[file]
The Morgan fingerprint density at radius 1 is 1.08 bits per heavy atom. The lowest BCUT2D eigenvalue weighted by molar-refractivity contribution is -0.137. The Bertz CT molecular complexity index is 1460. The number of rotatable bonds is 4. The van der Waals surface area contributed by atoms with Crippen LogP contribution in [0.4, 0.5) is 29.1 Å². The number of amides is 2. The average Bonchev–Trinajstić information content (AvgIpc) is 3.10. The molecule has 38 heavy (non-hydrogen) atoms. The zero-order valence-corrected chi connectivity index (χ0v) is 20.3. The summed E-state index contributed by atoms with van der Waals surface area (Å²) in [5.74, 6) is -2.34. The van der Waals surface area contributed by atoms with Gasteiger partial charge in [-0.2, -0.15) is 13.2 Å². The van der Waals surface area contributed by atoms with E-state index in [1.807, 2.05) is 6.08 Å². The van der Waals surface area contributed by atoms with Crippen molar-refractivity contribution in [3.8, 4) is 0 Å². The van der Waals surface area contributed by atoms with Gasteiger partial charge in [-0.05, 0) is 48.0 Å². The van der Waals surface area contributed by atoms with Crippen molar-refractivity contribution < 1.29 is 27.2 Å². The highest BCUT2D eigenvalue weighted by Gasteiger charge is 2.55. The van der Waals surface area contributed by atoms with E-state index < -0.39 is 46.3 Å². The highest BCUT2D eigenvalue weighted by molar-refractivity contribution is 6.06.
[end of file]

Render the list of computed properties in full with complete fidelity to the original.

The Morgan fingerprint density at radius 1 is 1.08 bits per heavy atom. The lowest BCUT2D eigenvalue weighted by molar-refractivity contribution is -0.137. The Bertz CT molecular complexity index is 1460. The number of rotatable bonds is 4. The van der Waals surface area contributed by atoms with Crippen LogP contribution in [0.4, 0.5) is 29.1 Å². The number of amides is 2. The average Bonchev–Trinajstić information content (AvgIpc) is 3.10. The molecule has 38 heavy (non-hydrogen) atoms. The zero-order valence-corrected chi connectivity index (χ0v) is 20.3. The summed E-state index contributed by atoms with van der Waals surface area (Å²) in [5.74, 6) is -2.34. The van der Waals surface area contributed by atoms with Gasteiger partial charge in [-0.2, -0.15) is 13.2 Å². The van der Waals surface area contributed by atoms with E-state index in [1.807, 2.05) is 6.08 Å². The van der Waals surface area contributed by atoms with Crippen molar-refractivity contribution in [3.8, 4) is 0 Å². The van der Waals surface area contributed by atoms with Gasteiger partial charge in [-0.05, 0) is 48.0 Å². The van der Waals surface area contributed by atoms with Crippen molar-refractivity contribution < 1.29 is 27.2 Å². The highest BCUT2D eigenvalue weighted by Gasteiger charge is 2.55. The van der Waals surface area contributed by atoms with E-state index < -0.39 is 46.3 Å². The highest BCUT2D eigenvalue weighted by molar-refractivity contribution is 6.06.